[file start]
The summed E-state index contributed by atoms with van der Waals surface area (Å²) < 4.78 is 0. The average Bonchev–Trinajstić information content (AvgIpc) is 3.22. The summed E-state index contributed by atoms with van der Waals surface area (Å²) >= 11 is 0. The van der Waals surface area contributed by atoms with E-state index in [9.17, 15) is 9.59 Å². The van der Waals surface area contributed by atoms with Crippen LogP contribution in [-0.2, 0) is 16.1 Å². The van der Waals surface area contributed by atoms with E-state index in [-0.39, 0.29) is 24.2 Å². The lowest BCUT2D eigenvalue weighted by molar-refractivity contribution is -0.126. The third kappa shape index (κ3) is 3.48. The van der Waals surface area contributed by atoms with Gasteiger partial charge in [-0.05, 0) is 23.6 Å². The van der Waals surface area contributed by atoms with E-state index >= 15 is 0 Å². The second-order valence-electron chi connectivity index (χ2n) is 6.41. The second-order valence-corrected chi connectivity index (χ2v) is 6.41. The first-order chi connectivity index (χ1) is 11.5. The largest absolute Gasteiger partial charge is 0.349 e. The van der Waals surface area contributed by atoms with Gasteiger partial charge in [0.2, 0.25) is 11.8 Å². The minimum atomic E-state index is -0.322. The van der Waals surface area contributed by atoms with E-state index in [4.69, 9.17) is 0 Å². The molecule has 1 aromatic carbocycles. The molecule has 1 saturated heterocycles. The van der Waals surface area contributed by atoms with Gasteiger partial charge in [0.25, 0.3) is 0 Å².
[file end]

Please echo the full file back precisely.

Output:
The summed E-state index contributed by atoms with van der Waals surface area (Å²) < 4.78 is 0. The average Bonchev–Trinajstić information content (AvgIpc) is 3.22. The summed E-state index contributed by atoms with van der Waals surface area (Å²) >= 11 is 0. The van der Waals surface area contributed by atoms with E-state index in [9.17, 15) is 9.59 Å². The van der Waals surface area contributed by atoms with Crippen LogP contribution in [-0.2, 0) is 16.1 Å². The van der Waals surface area contributed by atoms with E-state index in [-0.39, 0.29) is 24.2 Å². The lowest BCUT2D eigenvalue weighted by molar-refractivity contribution is -0.126. The third kappa shape index (κ3) is 3.48. The van der Waals surface area contributed by atoms with Gasteiger partial charge in [-0.05, 0) is 23.6 Å². The van der Waals surface area contributed by atoms with E-state index >= 15 is 0 Å². The second-order valence-electron chi connectivity index (χ2n) is 6.41. The second-order valence-corrected chi connectivity index (χ2v) is 6.41. The first-order chi connectivity index (χ1) is 11.5. The largest absolute Gasteiger partial charge is 0.349 e. The van der Waals surface area contributed by atoms with Gasteiger partial charge in [0.2, 0.25) is 11.8 Å². The minimum atomic E-state index is -0.322. The van der Waals surface area contributed by atoms with E-state index in [4.69, 9.17) is 0 Å². The molecule has 1 aromatic carbocycles. The molecule has 1 saturated heterocycles. The van der Waals surface area contributed by atoms with Gasteiger partial charge in [0.25, 0.3) is 0 Å².